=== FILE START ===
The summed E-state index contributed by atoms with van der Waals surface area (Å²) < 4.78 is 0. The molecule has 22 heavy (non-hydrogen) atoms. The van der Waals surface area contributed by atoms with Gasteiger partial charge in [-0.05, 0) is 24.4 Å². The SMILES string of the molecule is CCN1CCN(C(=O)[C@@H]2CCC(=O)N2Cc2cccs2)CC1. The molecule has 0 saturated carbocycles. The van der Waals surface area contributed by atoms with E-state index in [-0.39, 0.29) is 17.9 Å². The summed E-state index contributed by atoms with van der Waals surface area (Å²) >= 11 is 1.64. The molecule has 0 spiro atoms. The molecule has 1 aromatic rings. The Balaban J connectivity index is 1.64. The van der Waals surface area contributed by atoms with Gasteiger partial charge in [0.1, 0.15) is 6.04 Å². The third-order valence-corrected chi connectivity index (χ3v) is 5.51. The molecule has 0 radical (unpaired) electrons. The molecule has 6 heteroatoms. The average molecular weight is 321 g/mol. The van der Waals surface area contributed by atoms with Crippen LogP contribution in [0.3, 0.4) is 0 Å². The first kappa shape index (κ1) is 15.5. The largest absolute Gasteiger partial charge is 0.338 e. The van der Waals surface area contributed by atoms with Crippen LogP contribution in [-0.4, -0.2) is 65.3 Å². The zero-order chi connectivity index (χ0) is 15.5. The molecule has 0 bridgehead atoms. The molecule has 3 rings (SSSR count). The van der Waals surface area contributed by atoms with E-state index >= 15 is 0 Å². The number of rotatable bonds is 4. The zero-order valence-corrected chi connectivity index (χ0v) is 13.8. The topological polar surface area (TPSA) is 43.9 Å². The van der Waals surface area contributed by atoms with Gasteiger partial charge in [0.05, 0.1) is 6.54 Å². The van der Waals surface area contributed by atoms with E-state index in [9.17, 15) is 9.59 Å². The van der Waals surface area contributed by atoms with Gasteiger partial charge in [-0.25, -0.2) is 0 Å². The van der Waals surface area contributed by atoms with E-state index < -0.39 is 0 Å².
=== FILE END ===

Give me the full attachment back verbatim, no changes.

The summed E-state index contributed by atoms with van der Waals surface area (Å²) < 4.78 is 0. The molecule has 22 heavy (non-hydrogen) atoms. The van der Waals surface area contributed by atoms with Gasteiger partial charge in [-0.05, 0) is 24.4 Å². The SMILES string of the molecule is CCN1CCN(C(=O)[C@@H]2CCC(=O)N2Cc2cccs2)CC1. The molecule has 0 saturated carbocycles. The van der Waals surface area contributed by atoms with E-state index in [-0.39, 0.29) is 17.9 Å². The summed E-state index contributed by atoms with van der Waals surface area (Å²) >= 11 is 1.64. The molecule has 0 spiro atoms. The molecule has 1 aromatic rings. The Balaban J connectivity index is 1.64. The van der Waals surface area contributed by atoms with Gasteiger partial charge in [0.1, 0.15) is 6.04 Å². The third-order valence-corrected chi connectivity index (χ3v) is 5.51. The molecule has 0 radical (unpaired) electrons. The molecule has 6 heteroatoms. The average molecular weight is 321 g/mol. The van der Waals surface area contributed by atoms with Crippen LogP contribution in [0.3, 0.4) is 0 Å². The first kappa shape index (κ1) is 15.5. The largest absolute Gasteiger partial charge is 0.338 e. The van der Waals surface area contributed by atoms with Crippen LogP contribution in [-0.4, -0.2) is 65.3 Å². The zero-order chi connectivity index (χ0) is 15.5. The molecule has 0 bridgehead atoms. The molecule has 3 rings (SSSR count). The van der Waals surface area contributed by atoms with E-state index >= 15 is 0 Å². The number of rotatable bonds is 4. The zero-order valence-corrected chi connectivity index (χ0v) is 13.8. The topological polar surface area (TPSA) is 43.9 Å². The van der Waals surface area contributed by atoms with Gasteiger partial charge in [0.05, 0.1) is 6.54 Å². The van der Waals surface area contributed by atoms with E-state index in [9.17, 15) is 9.59 Å². The van der Waals surface area contributed by atoms with Gasteiger partial charge in [-0.25, -0.2) is 0 Å². The van der Waals surface area contributed by atoms with E-state index < -0.39 is 0 Å².